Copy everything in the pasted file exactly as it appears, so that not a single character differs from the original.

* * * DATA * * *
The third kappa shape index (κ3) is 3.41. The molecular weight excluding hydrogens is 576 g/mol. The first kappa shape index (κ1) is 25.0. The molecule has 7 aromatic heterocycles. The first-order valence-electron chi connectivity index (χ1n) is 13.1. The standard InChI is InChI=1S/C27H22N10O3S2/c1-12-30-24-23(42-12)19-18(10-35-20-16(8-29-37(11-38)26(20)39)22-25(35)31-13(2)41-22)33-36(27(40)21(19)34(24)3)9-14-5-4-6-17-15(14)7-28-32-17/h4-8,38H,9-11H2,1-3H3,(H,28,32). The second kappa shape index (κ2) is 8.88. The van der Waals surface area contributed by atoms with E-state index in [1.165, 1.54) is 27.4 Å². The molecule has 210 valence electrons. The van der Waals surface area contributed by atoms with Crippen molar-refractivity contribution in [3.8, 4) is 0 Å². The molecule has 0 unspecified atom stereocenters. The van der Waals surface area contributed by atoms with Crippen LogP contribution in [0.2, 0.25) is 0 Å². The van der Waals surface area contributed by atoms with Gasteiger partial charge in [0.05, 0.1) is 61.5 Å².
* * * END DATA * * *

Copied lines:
The third kappa shape index (κ3) is 3.41. The molecular weight excluding hydrogens is 576 g/mol. The first kappa shape index (κ1) is 25.0. The molecule has 7 aromatic heterocycles. The first-order valence-electron chi connectivity index (χ1n) is 13.1. The standard InChI is InChI=1S/C27H22N10O3S2/c1-12-30-24-23(42-12)19-18(10-35-20-16(8-29-37(11-38)26(20)39)22-25(35)31-13(2)41-22)33-36(27(40)21(19)34(24)3)9-14-5-4-6-17-15(14)7-28-32-17/h4-8,38H,9-11H2,1-3H3,(H,28,32). The second kappa shape index (κ2) is 8.88. The van der Waals surface area contributed by atoms with E-state index in [1.165, 1.54) is 27.4 Å². The molecule has 210 valence electrons. The van der Waals surface area contributed by atoms with Crippen molar-refractivity contribution in [3.8, 4) is 0 Å². The molecule has 0 unspecified atom stereocenters. The van der Waals surface area contributed by atoms with Crippen LogP contribution in [0.2, 0.25) is 0 Å². The van der Waals surface area contributed by atoms with Gasteiger partial charge in [0.05, 0.1) is 61.5 Å².